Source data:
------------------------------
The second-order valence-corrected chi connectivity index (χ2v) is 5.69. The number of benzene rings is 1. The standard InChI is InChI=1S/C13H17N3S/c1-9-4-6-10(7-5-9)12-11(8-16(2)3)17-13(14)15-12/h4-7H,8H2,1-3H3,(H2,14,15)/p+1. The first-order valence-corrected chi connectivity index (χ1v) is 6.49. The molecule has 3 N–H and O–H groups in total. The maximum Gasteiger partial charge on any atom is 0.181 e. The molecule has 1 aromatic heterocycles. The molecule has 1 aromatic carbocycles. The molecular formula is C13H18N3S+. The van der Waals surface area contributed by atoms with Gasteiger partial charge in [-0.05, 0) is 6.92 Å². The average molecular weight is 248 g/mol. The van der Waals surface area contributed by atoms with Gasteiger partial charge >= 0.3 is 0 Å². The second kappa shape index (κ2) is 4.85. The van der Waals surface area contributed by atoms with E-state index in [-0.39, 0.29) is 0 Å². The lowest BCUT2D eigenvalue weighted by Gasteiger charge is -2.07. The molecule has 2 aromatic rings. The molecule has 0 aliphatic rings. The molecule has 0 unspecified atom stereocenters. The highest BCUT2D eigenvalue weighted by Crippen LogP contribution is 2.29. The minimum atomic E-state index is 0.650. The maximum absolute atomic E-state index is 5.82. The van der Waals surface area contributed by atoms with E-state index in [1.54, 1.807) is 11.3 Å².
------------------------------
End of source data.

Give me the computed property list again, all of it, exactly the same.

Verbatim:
The second-order valence-corrected chi connectivity index (χ2v) is 5.69. The number of benzene rings is 1. The standard InChI is InChI=1S/C13H17N3S/c1-9-4-6-10(7-5-9)12-11(8-16(2)3)17-13(14)15-12/h4-7H,8H2,1-3H3,(H2,14,15)/p+1. The first-order valence-corrected chi connectivity index (χ1v) is 6.49. The molecule has 3 N–H and O–H groups in total. The maximum Gasteiger partial charge on any atom is 0.181 e. The molecule has 1 aromatic heterocycles. The molecule has 1 aromatic carbocycles. The molecular formula is C13H18N3S+. The van der Waals surface area contributed by atoms with Gasteiger partial charge in [-0.05, 0) is 6.92 Å². The average molecular weight is 248 g/mol. The van der Waals surface area contributed by atoms with Gasteiger partial charge >= 0.3 is 0 Å². The second kappa shape index (κ2) is 4.85. The van der Waals surface area contributed by atoms with E-state index in [-0.39, 0.29) is 0 Å². The lowest BCUT2D eigenvalue weighted by Gasteiger charge is -2.07. The molecule has 2 aromatic rings. The molecule has 0 aliphatic rings. The molecule has 0 unspecified atom stereocenters. The highest BCUT2D eigenvalue weighted by Crippen LogP contribution is 2.29. The minimum atomic E-state index is 0.650. The maximum absolute atomic E-state index is 5.82. The van der Waals surface area contributed by atoms with E-state index in [1.54, 1.807) is 11.3 Å².